Yes agreed. Is that what this whole discussion has been about? In that case if we change the phrase to "Appearing to have sailed downwind faster than the wind" I would have agreed from the start. --Nigelj (talk) 21:38, 17 December 2009 (UTC)
I'm not sure what would be meant by "appearing". A boat starts from an upwind mark and reaches the downwind mark some time later. Thus it has a certain downwind VMG. The question is whether the downwind VMG can be greater than the windspeed. Either it sails faster than the wind or it does not. Or maybe we have an issue with terminology here. What I mean by "sailing faster than the wind" is "the boat's speed is greater than the wind speed". There is a separate phenonmenon, which is "the boat's speed make good downwind is greater than the wind speed". I take that that nobody disputes that boat speed can be greater than wind speed on some courses, in particular a 90-degree reach. I trust that everybody accepts that certain high-performance boats (and iceboats) can have downwind VMG greater than wind speed, by tacking downwind, even if they start at a standstill at the upwind mark. I agree that VMG on a dead downwind course cannot be greater than windspeed for a device that uses only sails. So, presumably, the only disagreement is whether, through the use of devices other than sails, it would be possible to build a machine that can use only energy from the wind in order to achieve VMG greater than windspeed while on a dead downwind course. Incidentally, I presume that everybody knows that a windmill-powered boat (with a propeller in the water) can sail directly into the wind, which is of course not possible for a boat that uses sails.--Gautier lebon (talk) 12:12, 18 December 2009 (UTC)
Yes, I think it is what it is all about - my original questions / statements at the commencement of this thread - particularly 2). There are several places in Wikipedia, where the claim is made - without qualifying the claim by stating "appearing to" as you suggest - that downwind (VMG) faster than the wind is possible, including the statement in the main sailing page : "Some high-performance boats are capable of traveling faster than the true windspeed on some points of sail and can even sail downwind faster than the wind[5][6]; iceboats can sail both upwind and downwind at speeds far greater than the wind." This needs to be deleted or further explanation provided. One of the links provided [12] is a hoax. Even the diagram of the device provided on that link completely ignores the "braking" force of driving the prop on the wheels. The device demonstrated on video has larger and heavier components than the original "spork" device - the duration of release of "extra" energy (than is required to propel the mass of the device to wind (belt) speed - so is artificially put in to the device in the video demonstration) is longer, so it appears to be even "more convincing" on a necessarily fixed length treadmill demonstration, but it is still the same hoax, and should not be referenced from the sailing page, except as a curiosity perhaps. —Preceding unsigned comment added by (talk) 05:16, 18 December 2009 (UTC)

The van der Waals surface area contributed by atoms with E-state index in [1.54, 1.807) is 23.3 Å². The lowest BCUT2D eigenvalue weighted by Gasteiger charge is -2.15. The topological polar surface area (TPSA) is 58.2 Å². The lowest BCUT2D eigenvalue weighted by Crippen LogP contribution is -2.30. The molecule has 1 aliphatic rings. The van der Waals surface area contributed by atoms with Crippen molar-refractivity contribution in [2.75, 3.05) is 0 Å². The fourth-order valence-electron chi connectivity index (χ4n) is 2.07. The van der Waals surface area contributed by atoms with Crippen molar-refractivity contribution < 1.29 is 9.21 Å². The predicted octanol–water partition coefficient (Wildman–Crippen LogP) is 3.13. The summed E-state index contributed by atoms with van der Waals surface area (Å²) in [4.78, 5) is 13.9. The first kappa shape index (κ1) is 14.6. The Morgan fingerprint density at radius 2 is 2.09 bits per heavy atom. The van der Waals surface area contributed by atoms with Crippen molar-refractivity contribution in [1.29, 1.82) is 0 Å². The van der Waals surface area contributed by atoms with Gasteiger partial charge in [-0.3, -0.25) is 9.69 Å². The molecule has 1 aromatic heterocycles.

You are correct, the reference [13] that appeared in the main sailing article should not appear there. I have corrected that mistake and provided the correct reference to support the statement in the main article. Thank you for having spotted that.--Gautier lebon (talk) 12:12, 18 December 2009 (UTC)
See above for comments on 18 foot skiff polar chart.

The argument seems to vacillate between inappropriate extremes of being a hoax, or a fringe theory about perpetual motion. But also, any subject that is under so much dispute does not belong in Wikipedia. What something "appears to do" is subjective, a perception based in ignorance, and inappropriate for an encyclopedia. The references cited were not professional, reliable sites that are subject to peer review.[14], [15], [16]. As such, the material and references were deleted. My honest mistake. I didn't consider this.[17] Alpha Ralpha Boulevard (talk) 05:32, 20 December 2009 (UTC)